From the Rebecca Mead’s New Yorker profile last month on Peter Gelb, the director of the Metropolitan Opera. He’s the person behind the push to bring high-definition broadcasts of Met productions to movie theaters nationwide. The program started last year and this year expanded to triple the number of original venues. Why do this? Because Gelb beleves in opera as theater, not in the Franco Zeffirelli-era stagings in which a heavily costumed diva stands amid a mise-en-scène stuffed with filigree just to give us her one big aria.

Gelb, who assumed the post of general manager in August, 2006, has sought to define his stewardship of the Met with two words: theatricality and openness. In his view, the Met, while still an institution of great glory, had in recent years become culturally irrelevant. His goal is to maintain its superlative musical values—he has told James Levine, the Met’s musical director, that he would like him to remain in his post for the rest of his life—while reinvigorating its theatrical values, thereby building a broader audience.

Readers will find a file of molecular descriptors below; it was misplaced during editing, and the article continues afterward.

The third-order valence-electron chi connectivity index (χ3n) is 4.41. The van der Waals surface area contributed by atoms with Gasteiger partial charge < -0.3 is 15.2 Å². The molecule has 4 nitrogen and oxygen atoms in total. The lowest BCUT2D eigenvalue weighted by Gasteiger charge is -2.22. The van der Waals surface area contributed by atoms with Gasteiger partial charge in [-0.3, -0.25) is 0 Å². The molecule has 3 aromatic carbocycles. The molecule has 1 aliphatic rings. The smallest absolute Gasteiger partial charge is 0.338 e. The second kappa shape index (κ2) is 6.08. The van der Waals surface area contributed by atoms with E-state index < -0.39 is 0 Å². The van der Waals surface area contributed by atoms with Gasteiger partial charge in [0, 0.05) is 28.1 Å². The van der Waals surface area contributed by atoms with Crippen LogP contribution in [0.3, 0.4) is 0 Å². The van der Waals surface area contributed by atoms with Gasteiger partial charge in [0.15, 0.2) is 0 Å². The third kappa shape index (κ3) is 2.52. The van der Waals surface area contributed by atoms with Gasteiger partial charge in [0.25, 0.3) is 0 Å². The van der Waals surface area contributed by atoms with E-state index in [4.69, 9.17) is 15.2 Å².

Gelb’s emphasis upon opera as theatre rather than as recital was immediately apparent. His first season opened with a stark, stylized “Madama Butterfly,” directed by Anthony Minghella, in which Cio-Cio-San’s son—typically played by a towheaded child—was instead incarnated by a Bunraku puppet. There was also a much praised “Il Barbiere di Siviglia,” directed by Bartlett Sher, in which Count Almaviva made his first entrance from among the audience, as if he were a season-ticket holder struck with sudden inspiration, before strutting on a walkway built around the orchestra pit—a sundering of the fourth wall that amounts to daring innovation at the Met.